Poetry-Jill Dalenberg Thompson

Jill Dalenberg Thompson


I have no coffee shop,
no park, no Walden woods.
I've lost inspiration's postal address.

Sometimes I stare at empty paper,
as if the words will appear.

Sometimes I type them
but they can't survive my edits.
Like Easter eggs with two pinholes
in the ends where I blew out the insides -
brightly painted and empty.

Sometimes I seek them
in the air - 
toss of a lilac branch,
fluttering leaf,
slant of sun on a flower.
When I pick up my pen
they are gone.

Something tells me
I'm looking in all the wrong places.

I hid them once 
inside myself,
away from discord 
and disapproval.
I thought I was keeping them safe -
a secret in skin
one thing on the outside
but not on the inside,
trying to be everything
succeeding in being nothing at all.

Now they've disappeared.

Perhaps they ran out
the bottom of my feet
when I wasn't paying attention.

It's easy to blame the place.
I find no beauty here, 
except in trees
and things that do not speak.

I stood yesterday
on the yellow line,
staring at flaking paint
and crumbling asphalt,
wishing a car would come - 
screaming tires,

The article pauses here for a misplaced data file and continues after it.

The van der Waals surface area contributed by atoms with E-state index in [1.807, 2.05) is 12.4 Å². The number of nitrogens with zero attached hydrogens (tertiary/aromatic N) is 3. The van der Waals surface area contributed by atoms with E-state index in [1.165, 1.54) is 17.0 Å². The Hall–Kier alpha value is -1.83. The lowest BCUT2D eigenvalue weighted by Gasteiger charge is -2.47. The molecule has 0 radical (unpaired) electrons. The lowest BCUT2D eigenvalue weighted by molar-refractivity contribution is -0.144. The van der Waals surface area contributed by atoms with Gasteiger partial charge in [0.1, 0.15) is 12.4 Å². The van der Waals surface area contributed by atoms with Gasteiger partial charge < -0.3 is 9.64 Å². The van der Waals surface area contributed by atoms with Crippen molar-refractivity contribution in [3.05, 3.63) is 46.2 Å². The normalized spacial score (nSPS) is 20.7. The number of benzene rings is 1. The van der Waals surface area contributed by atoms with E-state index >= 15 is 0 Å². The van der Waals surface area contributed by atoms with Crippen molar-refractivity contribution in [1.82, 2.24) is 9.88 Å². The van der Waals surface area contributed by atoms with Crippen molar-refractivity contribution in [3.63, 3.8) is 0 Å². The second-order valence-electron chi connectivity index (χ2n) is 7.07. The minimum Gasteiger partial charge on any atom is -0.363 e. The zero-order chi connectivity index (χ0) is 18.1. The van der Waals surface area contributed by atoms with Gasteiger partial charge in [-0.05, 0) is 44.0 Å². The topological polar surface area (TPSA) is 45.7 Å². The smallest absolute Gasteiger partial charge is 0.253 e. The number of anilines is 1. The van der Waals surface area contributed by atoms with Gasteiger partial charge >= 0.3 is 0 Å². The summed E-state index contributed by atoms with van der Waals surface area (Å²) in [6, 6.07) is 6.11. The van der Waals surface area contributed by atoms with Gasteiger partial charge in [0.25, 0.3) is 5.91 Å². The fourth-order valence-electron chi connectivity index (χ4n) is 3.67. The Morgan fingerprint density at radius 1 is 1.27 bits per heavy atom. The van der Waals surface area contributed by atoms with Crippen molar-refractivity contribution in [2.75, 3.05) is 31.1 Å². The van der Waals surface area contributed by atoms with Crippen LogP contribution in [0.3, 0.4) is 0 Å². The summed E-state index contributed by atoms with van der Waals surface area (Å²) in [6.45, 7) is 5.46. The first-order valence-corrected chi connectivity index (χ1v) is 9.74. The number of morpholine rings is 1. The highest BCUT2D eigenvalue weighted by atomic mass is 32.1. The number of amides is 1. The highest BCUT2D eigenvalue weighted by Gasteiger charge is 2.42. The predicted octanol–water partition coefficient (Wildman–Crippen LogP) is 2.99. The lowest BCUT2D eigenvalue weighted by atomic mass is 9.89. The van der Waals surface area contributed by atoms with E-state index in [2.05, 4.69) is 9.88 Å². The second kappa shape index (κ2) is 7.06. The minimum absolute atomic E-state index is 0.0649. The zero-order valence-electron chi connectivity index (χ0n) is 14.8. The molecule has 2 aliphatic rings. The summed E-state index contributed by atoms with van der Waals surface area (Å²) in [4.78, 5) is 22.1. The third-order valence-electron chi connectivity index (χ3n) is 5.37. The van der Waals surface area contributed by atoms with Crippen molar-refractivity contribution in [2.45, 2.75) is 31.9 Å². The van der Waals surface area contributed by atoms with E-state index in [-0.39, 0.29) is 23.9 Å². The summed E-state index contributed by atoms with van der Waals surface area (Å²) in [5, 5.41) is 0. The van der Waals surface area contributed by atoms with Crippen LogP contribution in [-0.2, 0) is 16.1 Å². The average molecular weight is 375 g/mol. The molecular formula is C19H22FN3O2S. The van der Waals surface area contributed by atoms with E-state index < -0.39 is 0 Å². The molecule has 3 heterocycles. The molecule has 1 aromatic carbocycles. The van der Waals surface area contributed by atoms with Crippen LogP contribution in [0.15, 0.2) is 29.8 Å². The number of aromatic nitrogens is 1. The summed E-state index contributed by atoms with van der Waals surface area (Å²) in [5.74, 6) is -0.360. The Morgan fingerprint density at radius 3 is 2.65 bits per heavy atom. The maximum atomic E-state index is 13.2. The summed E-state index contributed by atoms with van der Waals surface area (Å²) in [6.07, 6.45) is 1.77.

a last-minute dash,
a rush of adrenaline
telling me I'm still alive.

I waited a long time
but nobody came.
I waited until the clouds
crept over the trees
and it started to rain.
First appeared on Poetry Super Highway, 2014
Mirror, Mirror
All the right parts
in all the wrong places -
Picasso girl in front of a mirror,
rearranging circles 
and spheres, reducing
to two dimensions.

When she has flattened 
herself completely,
she draws an eye
in blue and kohl
a little below her green one.

After the party,
she strips her canvas bare.


Scientists have discovered a modon -
tandem whirlpools, tails entwined,
spiraling madly across the Tasman Sea.

The scientists don't really know
how a modon forms.

A woman puts down her reading
and picks up mascara.


A white-haired woman
in front of a window - 
pane of glass
reflected in glass.
First appeared in Bear River Review, 2018
Water runs down hand-peeled walls
along crevices in and between the logs,
pooling in shining puddles on maple floors.
Whether the tears are mine or the sun's,

I can't tell. We are both headed westward.
In the upstairs lofts beneath the eaves,
dream-children play in the corners
like flickering movies. If

I walk in a room and don't look,
I can see them. After the ritual cleaning,
damp cedar suffuses the air.
I should leave the keys, but they cling

to my fingers. From the lofts, the dream-
children wail. Here they will stay,
locked in rooms I can no longer
enter. Let me un-build this place

log by log, return the cedar to stand
like a forest of bones, let the rain wash
the chink to the river, roll down the hills
and fill in the holes,

replant the bluestem to ripple and sway
like the sea, erasing this feng shui space
until nothing remains but grass and sky
and the wooden flute of the wind.
First appeared in Peninsula Poets, Spring Issue, 2019